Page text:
Use this URL to cite or link to this record in EThOS: https://ethos.bl.uk/OrderDetails.do?uin=uk.bl.ethos.309133
Title: The influence of parent and parent-child patterns of attachment on the development of children's understanding of minds
Author: Holder, Juliet Elizabeth
ISNI:       0000 0001 3580 2554
Awarding Body: University of London
Current Institution: University College London (University of London)
Date of Award: 1996
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Abstract:
Recently, there have been suggestions in the theory of mind literature that there are individual differences in children's understanding of mental states which can be attributed to influences within the social world of the family, such as the sibling relationship, and parent-child discourse. Following recent developments in attachment theory, this thesis examines the possibility that it is the quality of the attachment relationships within the family which are influencing individual differences in children's understanding of minds. The thesis draws on data collected in the context of a longitudinal study of attachment patterns among 90 first- born children, spanning a period of six years. Children's understanding of mental states were assessed at five years of age using three theory of mind paradigms: (1) a standard false-belief paradigm; (2) a cognitive-emotion paradigm; and (3) a higher-order paradigm. These three paradigms require increasing levels of representational skills in order to pass them. Additionally, paradigms (1) and (3) assess children's understanding of the links between beliefs, thoughts and actions, whereas paradigm (2) assesses children's understanding of the links between beliefs, thoughts and emotions. Attachment relationships with both mother and father were assessed in infancy by the Strange Situation, and at five years by a modified Strange Situation procedure. The parents' attachments were assessed before the birth of the child by the Adult Attachment Interview. Multivariate analyses examined the role of the attachment constructs in the development of children's understanding of the links between beliefs, thoughts and actions, as well as their understanding of the links between beliefs, thoughts and emotions. These analyses controlled for the influence of other family relationships (sibling and marital), personality and temperamental factors, educational and demographic factors, and children's mental development and expressive language skills. The analyses revealed that attachment quality (both parent and parent-infant) is predictive of children's understanding of the links between beliefs, thoughts and emotions but not of their understanding of the links between beliefs, thoughts and actions. An 'affect- mirroring interactions' hypothesis is advanced as the mechanism of influence, a hypothesis which revolves around the 'reflective-self' capacity of the parent.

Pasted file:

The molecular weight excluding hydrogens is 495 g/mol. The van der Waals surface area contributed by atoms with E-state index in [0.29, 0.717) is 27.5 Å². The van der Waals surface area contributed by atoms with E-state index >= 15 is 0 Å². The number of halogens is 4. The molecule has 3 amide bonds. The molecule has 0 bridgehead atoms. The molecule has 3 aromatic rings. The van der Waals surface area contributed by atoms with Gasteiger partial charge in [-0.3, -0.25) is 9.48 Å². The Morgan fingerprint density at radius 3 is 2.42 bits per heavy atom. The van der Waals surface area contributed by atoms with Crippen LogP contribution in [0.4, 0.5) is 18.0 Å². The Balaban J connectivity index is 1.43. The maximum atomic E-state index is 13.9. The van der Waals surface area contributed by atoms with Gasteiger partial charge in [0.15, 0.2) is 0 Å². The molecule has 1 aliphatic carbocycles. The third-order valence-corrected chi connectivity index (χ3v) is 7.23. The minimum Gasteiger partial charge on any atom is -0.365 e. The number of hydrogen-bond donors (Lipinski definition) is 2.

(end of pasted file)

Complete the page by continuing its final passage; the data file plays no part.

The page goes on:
Supervisor: Not available Sponsor: Not available
Qualification Name: Thesis (Ph.D.) Qualification Level: Doctoral
EThOS ID: uk.bl.ethos.309133  DOI: Not available
Keywords: Psychology
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